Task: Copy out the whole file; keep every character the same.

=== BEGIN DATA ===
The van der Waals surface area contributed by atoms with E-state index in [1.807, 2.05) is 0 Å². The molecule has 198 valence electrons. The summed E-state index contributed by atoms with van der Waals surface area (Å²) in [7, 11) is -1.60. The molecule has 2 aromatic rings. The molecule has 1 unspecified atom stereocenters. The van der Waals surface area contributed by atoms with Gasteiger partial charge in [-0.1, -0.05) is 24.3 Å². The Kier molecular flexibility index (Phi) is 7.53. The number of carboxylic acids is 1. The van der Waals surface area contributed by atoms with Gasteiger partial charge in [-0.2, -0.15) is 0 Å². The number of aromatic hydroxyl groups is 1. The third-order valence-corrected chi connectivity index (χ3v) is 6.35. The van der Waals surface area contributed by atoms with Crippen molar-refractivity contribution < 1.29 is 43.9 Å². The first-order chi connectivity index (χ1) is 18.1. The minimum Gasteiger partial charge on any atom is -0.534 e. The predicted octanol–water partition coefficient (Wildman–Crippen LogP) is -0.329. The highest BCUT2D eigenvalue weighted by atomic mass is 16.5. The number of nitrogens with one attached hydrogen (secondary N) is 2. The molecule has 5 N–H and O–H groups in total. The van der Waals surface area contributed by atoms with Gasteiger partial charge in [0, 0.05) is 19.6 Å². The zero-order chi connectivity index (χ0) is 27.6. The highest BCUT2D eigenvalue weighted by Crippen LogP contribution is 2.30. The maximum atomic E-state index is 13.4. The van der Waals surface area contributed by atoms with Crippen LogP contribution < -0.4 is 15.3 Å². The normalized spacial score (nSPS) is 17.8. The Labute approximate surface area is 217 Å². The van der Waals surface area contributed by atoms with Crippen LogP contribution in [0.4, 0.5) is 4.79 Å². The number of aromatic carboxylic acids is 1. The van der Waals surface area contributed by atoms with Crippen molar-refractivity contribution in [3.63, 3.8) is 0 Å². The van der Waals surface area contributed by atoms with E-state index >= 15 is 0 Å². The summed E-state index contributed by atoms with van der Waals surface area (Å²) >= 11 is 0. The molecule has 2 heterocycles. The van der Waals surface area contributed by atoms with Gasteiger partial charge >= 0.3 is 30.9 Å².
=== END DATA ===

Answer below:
The van der Waals surface area contributed by atoms with E-state index in [1.807, 2.05) is 0 Å². The molecule has 198 valence electrons. The summed E-state index contributed by atoms with van der Waals surface area (Å²) in [7, 11) is -1.60. The molecule has 2 aromatic rings. The molecule has 1 unspecified atom stereocenters. The van der Waals surface area contributed by atoms with Gasteiger partial charge in [-0.1, -0.05) is 24.3 Å². The Kier molecular flexibility index (Phi) is 7.53. The number of carboxylic acids is 1. The van der Waals surface area contributed by atoms with Gasteiger partial charge in [-0.2, -0.15) is 0 Å². The number of aromatic hydroxyl groups is 1. The third-order valence-corrected chi connectivity index (χ3v) is 6.35. The van der Waals surface area contributed by atoms with Crippen molar-refractivity contribution < 1.29 is 43.9 Å². The first-order chi connectivity index (χ1) is 18.1. The minimum Gasteiger partial charge on any atom is -0.534 e. The predicted octanol–water partition coefficient (Wildman–Crippen LogP) is -0.329. The highest BCUT2D eigenvalue weighted by atomic mass is 16.5. The number of nitrogens with one attached hydrogen (secondary N) is 2. The molecule has 5 N–H and O–H groups in total. The van der Waals surface area contributed by atoms with Gasteiger partial charge in [0, 0.05) is 19.6 Å². The zero-order chi connectivity index (χ0) is 27.6. The highest BCUT2D eigenvalue weighted by Crippen LogP contribution is 2.30. The maximum atomic E-state index is 13.4. The van der Waals surface area contributed by atoms with Crippen LogP contribution < -0.4 is 15.3 Å². The normalized spacial score (nSPS) is 17.8. The Labute approximate surface area is 217 Å². The van der Waals surface area contributed by atoms with Crippen LogP contribution in [0.4, 0.5) is 4.79 Å². The number of aromatic carboxylic acids is 1. The van der Waals surface area contributed by atoms with Crippen molar-refractivity contribution in [3.63, 3.8) is 0 Å². The van der Waals surface area contributed by atoms with E-state index >= 15 is 0 Å². The summed E-state index contributed by atoms with van der Waals surface area (Å²) >= 11 is 0. The molecule has 2 heterocycles. The van der Waals surface area contributed by atoms with Gasteiger partial charge >= 0.3 is 30.9 Å².